Ivener & Fullmer LLP

Update on ‘Visagate’ Filing Date Fiasco: Temporary Restraining Order Denied


On October 7, 2015, a judge rejected a petition for a temporary restraining order (TRO) in a class action challenging a new change to the October Visa Bulletin. By moving many filing dates back, the update to the bulletin radically restricted a previously announced benefit offered by a revised procedure for determining immigrant visa availability and filing adjustment of status applications. The class action was filed in the U.S. District Court for the Western District of Washington at Seattle on September 28, 2015.

The complaint noted that in the absence of relief, plaintiffs and class members, “who have spent thousands of hours and millions of dollars preparing adjustment applications in reasonable reliance on the binding agency policy statements DOS published, will be irreparably harmed and left without any remedy for Defendants’ unlawful actions.” The complaint asks the court to declare, among other things, that the September 24 revision of the October 2015 Visa Bulletin constitutes unlawful agency action in violation of the Administrative Procedure Act. The Alliance of Business Immigration Lawyers (ABIL) filed a declaration supporting the complaint, and individual ABIL lawyers also filed declarations as experts. ABIL also plans to file an amicus brief in the litigation.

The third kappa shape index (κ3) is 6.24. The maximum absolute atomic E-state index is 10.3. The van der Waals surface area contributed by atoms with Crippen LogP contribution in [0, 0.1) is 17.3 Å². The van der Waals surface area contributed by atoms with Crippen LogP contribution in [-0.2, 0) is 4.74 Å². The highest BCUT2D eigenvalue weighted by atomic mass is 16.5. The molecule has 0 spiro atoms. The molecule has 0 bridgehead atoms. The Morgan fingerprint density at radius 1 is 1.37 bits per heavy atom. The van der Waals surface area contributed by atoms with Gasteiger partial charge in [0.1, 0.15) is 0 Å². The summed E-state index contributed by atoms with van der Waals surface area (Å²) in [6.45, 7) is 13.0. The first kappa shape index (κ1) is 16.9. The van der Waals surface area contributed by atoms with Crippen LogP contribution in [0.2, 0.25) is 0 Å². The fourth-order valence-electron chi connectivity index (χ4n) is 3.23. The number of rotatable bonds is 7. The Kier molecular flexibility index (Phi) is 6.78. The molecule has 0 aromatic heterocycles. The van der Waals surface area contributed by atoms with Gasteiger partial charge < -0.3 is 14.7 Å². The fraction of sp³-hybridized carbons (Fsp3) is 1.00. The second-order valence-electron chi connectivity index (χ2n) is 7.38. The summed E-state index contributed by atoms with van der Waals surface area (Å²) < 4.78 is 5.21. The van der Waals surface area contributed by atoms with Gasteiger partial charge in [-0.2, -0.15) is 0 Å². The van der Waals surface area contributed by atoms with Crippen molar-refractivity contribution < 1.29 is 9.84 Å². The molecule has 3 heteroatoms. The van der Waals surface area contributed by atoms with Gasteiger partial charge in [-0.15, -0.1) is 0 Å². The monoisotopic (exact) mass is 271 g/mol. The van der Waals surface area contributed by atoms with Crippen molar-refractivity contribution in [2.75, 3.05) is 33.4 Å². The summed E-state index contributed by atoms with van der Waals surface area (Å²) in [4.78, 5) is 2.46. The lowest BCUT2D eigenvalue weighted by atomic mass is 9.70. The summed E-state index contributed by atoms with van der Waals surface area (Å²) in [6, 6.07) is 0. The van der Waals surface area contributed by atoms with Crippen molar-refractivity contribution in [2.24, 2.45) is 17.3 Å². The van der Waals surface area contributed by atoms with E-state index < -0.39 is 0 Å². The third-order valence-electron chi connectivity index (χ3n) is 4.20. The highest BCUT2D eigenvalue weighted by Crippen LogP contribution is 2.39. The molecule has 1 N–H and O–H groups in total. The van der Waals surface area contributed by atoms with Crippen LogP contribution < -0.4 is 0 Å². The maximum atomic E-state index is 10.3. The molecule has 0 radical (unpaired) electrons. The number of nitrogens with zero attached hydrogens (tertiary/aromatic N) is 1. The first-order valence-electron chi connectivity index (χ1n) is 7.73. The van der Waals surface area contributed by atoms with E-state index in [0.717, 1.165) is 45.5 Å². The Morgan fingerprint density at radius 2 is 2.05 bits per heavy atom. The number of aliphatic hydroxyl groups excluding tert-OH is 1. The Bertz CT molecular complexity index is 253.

Varied explanations for the latest change, which some are calling “Visagate,” were floated. For example, in a statement announcing the change, U.S. Citizenship and Immigration Services (USCIS) explained that following consultations with the Department of Homeland Security, the dates for filing applications for some categories in the family-sponsored and employment-based preferences were adjusted “to better reflect a timeframe justifying immediate action in the application process.” USCIS also reportedly said that the agency was correcting a mistake and there was no way it could comply with the law without fixing the bulletin. USCIS also said that a retrogression in cut-off dates was not accounted for when the first October bulletin was issued.

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Ivener & Fullmer LLP, a nationally recognized law firm, has successfully assisted hundreds of clients in immigration matters.

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